The Volvo PV444 may not be the most common classic car you’re likely to catch a glimpse of these days but the ’Humpback Volvo’ has oodles of charm backed up by the usual Scandinavian avant-garde vision and aero-design.
Whilst the PV444 A celebrated its world premiere six years earlier in 1944, the humble Volvo PV444 B (the type code stood for Personvagn (PV), 4 cylinders, 40 HP and 4 seats (444)) didn’t make an appearance until 1950, rolling off the production line in September 1950.
Series A was followed by B which meant the PV444 was able to break all existing Scandinavian passenger car production records. It took only five years for the 100,000th Volvo PV444 to be delivered and when the ’upgraded’ Volvo PV544 took over in 1958, there was almost double that figure worldwide.
Volvo PV444 – Self-Supporting Body
Boasting a self-supporting body with independent front suspension and a generous wheelbase of 2.60 meters, the solid construction ensured a degree of safety for all passengers which was exemplary at the time. Incidentally, this also applies to the first Swedish cult station wagon for family, leisure and business, the Volvo PV445 Duett, introduced in 1953, which scored highly as a station wagon saloon with up to two folding rear seats and an expansive, variable loading compartment.
For the first time, Volvo managed to achieved numbers that put the marque at number one in the Swedish new registration statistics.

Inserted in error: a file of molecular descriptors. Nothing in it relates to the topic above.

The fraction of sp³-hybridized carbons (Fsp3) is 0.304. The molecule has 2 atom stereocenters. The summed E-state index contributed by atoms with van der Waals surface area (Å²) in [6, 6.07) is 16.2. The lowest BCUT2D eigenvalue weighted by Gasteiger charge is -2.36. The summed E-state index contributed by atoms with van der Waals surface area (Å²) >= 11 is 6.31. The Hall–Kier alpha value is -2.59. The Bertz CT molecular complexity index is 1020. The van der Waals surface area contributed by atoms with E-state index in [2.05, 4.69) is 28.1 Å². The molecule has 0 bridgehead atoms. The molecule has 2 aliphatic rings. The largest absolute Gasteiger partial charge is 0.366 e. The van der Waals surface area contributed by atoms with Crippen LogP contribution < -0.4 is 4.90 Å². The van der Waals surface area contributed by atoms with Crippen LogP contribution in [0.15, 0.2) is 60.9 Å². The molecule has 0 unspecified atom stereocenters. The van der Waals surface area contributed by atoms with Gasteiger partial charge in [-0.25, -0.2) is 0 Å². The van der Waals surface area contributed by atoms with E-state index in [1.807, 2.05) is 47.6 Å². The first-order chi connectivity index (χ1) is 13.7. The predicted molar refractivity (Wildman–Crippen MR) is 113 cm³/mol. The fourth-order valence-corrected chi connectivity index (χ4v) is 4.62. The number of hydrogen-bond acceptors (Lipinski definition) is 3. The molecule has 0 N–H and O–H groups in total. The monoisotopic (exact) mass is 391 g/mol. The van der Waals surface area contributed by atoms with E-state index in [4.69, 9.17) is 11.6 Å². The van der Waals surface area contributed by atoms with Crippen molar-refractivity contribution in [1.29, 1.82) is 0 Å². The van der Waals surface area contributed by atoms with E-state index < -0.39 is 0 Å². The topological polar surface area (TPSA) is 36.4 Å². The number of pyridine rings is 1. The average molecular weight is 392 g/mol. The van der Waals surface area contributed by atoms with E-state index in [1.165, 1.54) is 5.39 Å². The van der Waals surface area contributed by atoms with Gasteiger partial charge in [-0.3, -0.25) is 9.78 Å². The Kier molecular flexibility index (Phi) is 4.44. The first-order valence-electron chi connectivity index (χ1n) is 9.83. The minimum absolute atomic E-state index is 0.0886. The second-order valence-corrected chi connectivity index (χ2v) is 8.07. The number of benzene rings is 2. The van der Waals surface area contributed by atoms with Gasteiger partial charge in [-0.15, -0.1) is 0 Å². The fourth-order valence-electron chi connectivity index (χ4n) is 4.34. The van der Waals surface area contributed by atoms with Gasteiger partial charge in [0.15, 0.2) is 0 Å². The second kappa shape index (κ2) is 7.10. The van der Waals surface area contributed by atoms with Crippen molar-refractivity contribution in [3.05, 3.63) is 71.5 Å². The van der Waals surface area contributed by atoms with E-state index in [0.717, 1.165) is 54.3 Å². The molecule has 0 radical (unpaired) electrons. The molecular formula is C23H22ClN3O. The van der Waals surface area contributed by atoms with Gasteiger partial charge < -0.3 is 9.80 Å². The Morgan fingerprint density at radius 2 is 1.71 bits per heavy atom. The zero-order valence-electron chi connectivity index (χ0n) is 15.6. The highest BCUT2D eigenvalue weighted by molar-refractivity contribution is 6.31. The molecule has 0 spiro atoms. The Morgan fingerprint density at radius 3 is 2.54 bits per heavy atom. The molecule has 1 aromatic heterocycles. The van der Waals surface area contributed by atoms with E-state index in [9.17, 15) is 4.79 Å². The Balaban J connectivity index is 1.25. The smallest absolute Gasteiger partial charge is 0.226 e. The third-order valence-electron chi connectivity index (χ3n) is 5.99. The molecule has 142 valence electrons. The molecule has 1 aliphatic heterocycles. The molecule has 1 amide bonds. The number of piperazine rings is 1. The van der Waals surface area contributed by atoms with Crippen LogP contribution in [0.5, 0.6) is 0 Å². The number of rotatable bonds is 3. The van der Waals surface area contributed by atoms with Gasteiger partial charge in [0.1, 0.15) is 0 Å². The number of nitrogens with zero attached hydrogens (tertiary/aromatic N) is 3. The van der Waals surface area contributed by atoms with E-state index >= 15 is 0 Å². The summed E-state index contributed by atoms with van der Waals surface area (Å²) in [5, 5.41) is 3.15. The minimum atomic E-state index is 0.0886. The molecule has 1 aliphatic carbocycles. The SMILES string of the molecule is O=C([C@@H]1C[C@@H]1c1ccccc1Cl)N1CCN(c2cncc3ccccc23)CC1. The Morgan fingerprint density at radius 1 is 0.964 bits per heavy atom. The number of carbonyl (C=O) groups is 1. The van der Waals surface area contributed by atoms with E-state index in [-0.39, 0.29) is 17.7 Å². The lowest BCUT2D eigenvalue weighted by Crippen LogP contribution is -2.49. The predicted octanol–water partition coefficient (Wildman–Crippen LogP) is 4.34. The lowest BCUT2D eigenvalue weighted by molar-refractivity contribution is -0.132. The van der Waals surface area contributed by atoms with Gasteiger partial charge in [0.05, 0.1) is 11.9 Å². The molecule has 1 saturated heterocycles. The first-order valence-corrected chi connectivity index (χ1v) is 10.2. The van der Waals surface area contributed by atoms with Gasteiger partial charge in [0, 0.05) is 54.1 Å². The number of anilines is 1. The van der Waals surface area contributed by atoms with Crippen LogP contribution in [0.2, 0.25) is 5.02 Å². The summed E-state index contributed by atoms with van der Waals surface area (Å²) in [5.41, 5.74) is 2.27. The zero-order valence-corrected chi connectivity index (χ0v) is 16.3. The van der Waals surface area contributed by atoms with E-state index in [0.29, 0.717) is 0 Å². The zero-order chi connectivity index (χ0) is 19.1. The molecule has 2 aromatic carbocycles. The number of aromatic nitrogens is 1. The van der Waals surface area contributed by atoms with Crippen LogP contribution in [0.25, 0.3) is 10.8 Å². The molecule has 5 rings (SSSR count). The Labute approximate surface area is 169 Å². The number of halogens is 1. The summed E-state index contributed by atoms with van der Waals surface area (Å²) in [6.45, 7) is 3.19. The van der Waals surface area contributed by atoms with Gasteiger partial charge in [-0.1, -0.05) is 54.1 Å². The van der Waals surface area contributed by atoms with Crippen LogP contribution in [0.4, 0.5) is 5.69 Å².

Tatra-esk in its styling, the Volvo PV444, laid the foundations for what proved to be a global export success, which was and still is, praised for its safety innovations and durability. The closely related Volvo PV445 Duett, which is considered the pioneer of all variable station wagons with passenger car properties, was a major contributor in this automotive equation.
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Success in motorsport cemented a growing reputation for the iconic fastback as a dynamic and safe ‘family sports car’, which from 1955 took North America by storm as an important export market for Volvo. As early as 1956, Volvo was the second-largest import brand in California.
In Germany too, it was the Volvo PV444 that made the Swedish brand popular with its distinctive ‘hump-shape’ and radical new safety details. For example, innovative two-point seat belts were first offered in the Volvo PV444 and then the pioneering first three-point seat belt was introduced in the further developed Volvo PV544.
A patented lifesaver for now more than a million people, the effect of which Volvo demonstrated in a dramatic way at a safety conference in Germany in 1961: The ‘humpback Volvo’ overturned and his driver exited unscathed. The development of rear-facing child seats to protect the little ones also began in the Volvo PV544 ‘Buckel’.
Other visual safety features such as the original fixed light on the roof of the Volvo PV444 B known as the ‘cuckoo’ were short-lived but inspired sustainable solutions. This ‘cuckoo’ fixed light served as a highly visible direction indicator with a blue lamp in the middle and orange flashing indicators that showed the direction when turning.
The safety program for the Volvo PV444 also included a new, effective anti-corrosion system, which saw all Volvo PV444 B chassis and body systems drive through an immersion tank, which enabled a long-term protective phosphate layer.